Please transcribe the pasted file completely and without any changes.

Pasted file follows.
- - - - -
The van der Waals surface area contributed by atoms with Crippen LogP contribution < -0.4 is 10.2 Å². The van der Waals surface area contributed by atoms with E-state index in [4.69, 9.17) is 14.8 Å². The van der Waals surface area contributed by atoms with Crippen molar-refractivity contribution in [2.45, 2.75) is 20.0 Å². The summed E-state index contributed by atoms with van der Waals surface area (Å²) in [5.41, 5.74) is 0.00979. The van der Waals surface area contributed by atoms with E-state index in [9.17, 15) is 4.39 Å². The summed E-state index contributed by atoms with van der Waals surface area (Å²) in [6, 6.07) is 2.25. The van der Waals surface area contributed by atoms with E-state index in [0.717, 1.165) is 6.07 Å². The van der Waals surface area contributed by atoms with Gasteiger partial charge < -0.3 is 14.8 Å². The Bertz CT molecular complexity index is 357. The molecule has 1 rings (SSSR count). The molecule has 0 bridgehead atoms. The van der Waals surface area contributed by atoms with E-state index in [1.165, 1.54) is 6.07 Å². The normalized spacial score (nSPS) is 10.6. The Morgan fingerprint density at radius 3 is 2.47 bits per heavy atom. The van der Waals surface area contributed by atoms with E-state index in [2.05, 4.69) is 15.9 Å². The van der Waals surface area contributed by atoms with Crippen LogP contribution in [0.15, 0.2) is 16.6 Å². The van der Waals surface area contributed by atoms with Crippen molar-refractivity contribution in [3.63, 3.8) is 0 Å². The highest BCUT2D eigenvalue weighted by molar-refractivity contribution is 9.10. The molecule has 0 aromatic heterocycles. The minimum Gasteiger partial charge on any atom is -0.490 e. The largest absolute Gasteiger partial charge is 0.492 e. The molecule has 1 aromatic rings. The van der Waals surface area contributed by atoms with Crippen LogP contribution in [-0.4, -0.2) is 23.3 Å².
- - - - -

The van der Waals surface area contributed by atoms with Crippen LogP contribution < -0.4 is 10.2 Å². The van der Waals surface area contributed by atoms with E-state index in [4.69, 9.17) is 14.8 Å². The van der Waals surface area contributed by atoms with Crippen molar-refractivity contribution in [2.45, 2.75) is 20.0 Å². The summed E-state index contributed by atoms with van der Waals surface area (Å²) in [5.41, 5.74) is 0.00979. The van der Waals surface area contributed by atoms with E-state index in [9.17, 15) is 4.39 Å². The summed E-state index contributed by atoms with van der Waals surface area (Å²) in [6, 6.07) is 2.25. The van der Waals surface area contributed by atoms with E-state index in [0.717, 1.165) is 6.07 Å². The van der Waals surface area contributed by atoms with Gasteiger partial charge < -0.3 is 14.8 Å². The Bertz CT molecular complexity index is 357. The molecule has 1 rings (SSSR count). The molecule has 0 bridgehead atoms. The van der Waals surface area contributed by atoms with E-state index in [1.165, 1.54) is 6.07 Å². The normalized spacial score (nSPS) is 10.6. The Morgan fingerprint density at radius 3 is 2.47 bits per heavy atom. The van der Waals surface area contributed by atoms with E-state index in [2.05, 4.69) is 15.9 Å². The van der Waals surface area contributed by atoms with Crippen LogP contribution in [0.15, 0.2) is 16.6 Å². The van der Waals surface area contributed by atoms with Crippen molar-refractivity contribution in [3.63, 3.8) is 0 Å². The highest BCUT2D eigenvalue weighted by molar-refractivity contribution is 9.10. The molecule has 0 aromatic heterocycles. The minimum Gasteiger partial charge on any atom is -0.490 e. The largest absolute Gasteiger partial charge is 0.492 e. The molecule has 1 aromatic rings. The van der Waals surface area contributed by atoms with Crippen LogP contribution in [-0.4, -0.2) is 23.3 Å².